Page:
We all get to look forward to that glorious day. As I believe each and every one of us have seen, as believers get closer to death, that upcoming meeting face to face with Jesus is what sustains them and allows them to end the race well, to have a great testimony. It is what allows those great saints who are dying to suffer well and be ready to go home to be with and to be with our glorious savior. Because they are going to see Him, they are able to say goodbye this world.

After he restores his sight, Jesus then he tells him something even greater than that. He says, your faith has made you well. Jesus didn’t just heal him physically, but this man was also brought from spiritual death to spiritual life. He was saved from the wrath of God brought on by the sins he committed. He was forgiven. And Bartimaeus glorified God and seemingly became a dedicated disciple.

And as they saw this, all the people there praised God. That’s something to remember and to look at. Jesus was popular with the people of the day. We are going to see in a few weeks his triumphal entry into the city of Jerusalem. They cried out to him, Hosanna! Hosanna! Jesus was very popular with the people. And Jesus is very popular with people today. The Jesus of their own making anyway. Not the Jesus of the Bible.

The people today, and in that time of course, in every time since then, they love a specific Jesus. They love the Jesus who heals and loves and encourages and lifts up, which is true. But they also love the Jesus who asks nothing of us, which is false.

They love the Jesus who stands up for the oppressed and the poor, those who can’t stand up for themselves, those who are downtrodden and heavy laden, which is true. But they also love the Jesus who doesn’t define or confront sin, which is false.

That Jesus who is our friend, who is our spiritual guru, who is a great moral teacher, who accepts everyone as is, who is one of many different paths to God. That Jesus is popular with the people. That Jesus also doesn’t exist.

Make no mistake, Jesus does those things mentioned earlier. He is our friend. He does accept anyone as they currently are. But he does not accept people to stay as they are. He does not dismiss sin and refuse to define or confront sin. He does not sweep sin under the rug. Jesus thought sin was a big enough deal that he willingly and voluntarily took our place and died on the cross to pay for the sins of all who would believe.

That Jesus is, shall we say, a little less popular.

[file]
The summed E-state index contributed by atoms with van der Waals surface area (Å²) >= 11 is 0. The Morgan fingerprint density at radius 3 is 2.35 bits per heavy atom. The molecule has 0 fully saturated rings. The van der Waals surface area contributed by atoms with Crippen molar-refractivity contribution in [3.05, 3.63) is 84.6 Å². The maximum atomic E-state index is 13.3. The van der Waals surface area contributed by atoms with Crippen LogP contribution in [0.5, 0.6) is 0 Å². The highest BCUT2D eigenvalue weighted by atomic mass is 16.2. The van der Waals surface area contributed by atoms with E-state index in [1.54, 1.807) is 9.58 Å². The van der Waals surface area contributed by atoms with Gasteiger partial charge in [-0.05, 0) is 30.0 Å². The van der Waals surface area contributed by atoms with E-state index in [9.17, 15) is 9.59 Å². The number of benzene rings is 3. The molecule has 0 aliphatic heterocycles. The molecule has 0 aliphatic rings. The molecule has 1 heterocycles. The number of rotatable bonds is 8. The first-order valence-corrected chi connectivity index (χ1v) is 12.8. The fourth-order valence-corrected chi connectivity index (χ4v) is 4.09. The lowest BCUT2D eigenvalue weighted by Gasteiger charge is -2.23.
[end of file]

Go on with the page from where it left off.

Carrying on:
I’m going to end with a couple of applications for this passage, as listed out by Kent Hughes. First, we need to see and recognize our need. Of course, the most important is that we have a need for Jesus Christ as our savior, but also, our need to see our blind spots, our sins, our apathy and so much more.

Second, we need to recognize Jesus as the one who care take care of our needs. Our salvation, our sanctification, even our repentance and our faith are all given to us by Jesus.

Third, we need to ask or cry out, Jesus, Son of David! Have mercy on me! James makes it clear in his letter that we don’t have because we don’t ask. That’s not a blank check for whatever we want, but it’s a call to cry out to Jesus and ask for what he has already promised.

And what he has promised is salvation. Eternal life. Forgiveness of sins. Life abundant. If we cry out and ask for it. If we respond to him in faith, by his grace this will be granted to us.

One of the things that Jesus calls us to and he himself modeled to us is, after we are saved, we get baptized. This is not an act that save us but shows those around us that we identify with and follow Jesus. The dunking under water symbolizing death. Jesus died and went into the ground. We die to our sins and go under the water. Jesus rose from the grave, as we celebrated last week. And we come out of the water symbolizing the new creations that we are in Christ.

Today, we get to celebrate a baptism as Randy has expressed his desire to be baptized. Turns out, I found out yesterday that today is National Day of Baptism. So, there are many, many churches celebrating the same thing today that we are doing. It also means that many, many churches are praying for all those being baptized today, which means that they are praying for us and for you Randy as well.

I’m going to close us in prayer and as Dave leads us in our closing song, Randy and I will change and be ready for us to do this.

Let’s Pray.